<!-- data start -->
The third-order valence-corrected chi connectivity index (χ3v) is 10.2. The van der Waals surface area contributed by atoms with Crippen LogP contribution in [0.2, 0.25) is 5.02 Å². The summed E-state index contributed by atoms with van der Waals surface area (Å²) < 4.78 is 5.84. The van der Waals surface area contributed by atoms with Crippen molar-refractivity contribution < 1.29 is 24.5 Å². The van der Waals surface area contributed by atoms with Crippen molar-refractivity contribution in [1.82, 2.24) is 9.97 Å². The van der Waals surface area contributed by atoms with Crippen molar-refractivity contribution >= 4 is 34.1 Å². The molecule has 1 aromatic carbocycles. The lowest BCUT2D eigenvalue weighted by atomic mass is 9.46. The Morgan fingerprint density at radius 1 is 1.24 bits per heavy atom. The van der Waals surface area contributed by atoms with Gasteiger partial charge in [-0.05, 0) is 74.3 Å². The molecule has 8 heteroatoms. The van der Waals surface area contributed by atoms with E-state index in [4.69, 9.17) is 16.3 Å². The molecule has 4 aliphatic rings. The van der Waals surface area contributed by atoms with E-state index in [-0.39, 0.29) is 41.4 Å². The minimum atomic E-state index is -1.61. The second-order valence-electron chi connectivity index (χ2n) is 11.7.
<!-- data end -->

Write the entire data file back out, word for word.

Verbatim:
The third-order valence-corrected chi connectivity index (χ3v) is 10.2. The van der Waals surface area contributed by atoms with Crippen LogP contribution in [0.2, 0.25) is 5.02 Å². The summed E-state index contributed by atoms with van der Waals surface area (Å²) < 4.78 is 5.84. The van der Waals surface area contributed by atoms with Crippen molar-refractivity contribution < 1.29 is 24.5 Å². The van der Waals surface area contributed by atoms with Crippen molar-refractivity contribution in [1.82, 2.24) is 9.97 Å². The van der Waals surface area contributed by atoms with Crippen molar-refractivity contribution >= 4 is 34.1 Å². The molecule has 1 aromatic carbocycles. The lowest BCUT2D eigenvalue weighted by atomic mass is 9.46. The Morgan fingerprint density at radius 1 is 1.24 bits per heavy atom. The van der Waals surface area contributed by atoms with Gasteiger partial charge in [-0.05, 0) is 74.3 Å². The molecule has 8 heteroatoms. The van der Waals surface area contributed by atoms with E-state index in [4.69, 9.17) is 16.3 Å². The molecule has 4 aliphatic rings. The van der Waals surface area contributed by atoms with E-state index in [-0.39, 0.29) is 41.4 Å². The minimum atomic E-state index is -1.61. The second-order valence-electron chi connectivity index (χ2n) is 11.7.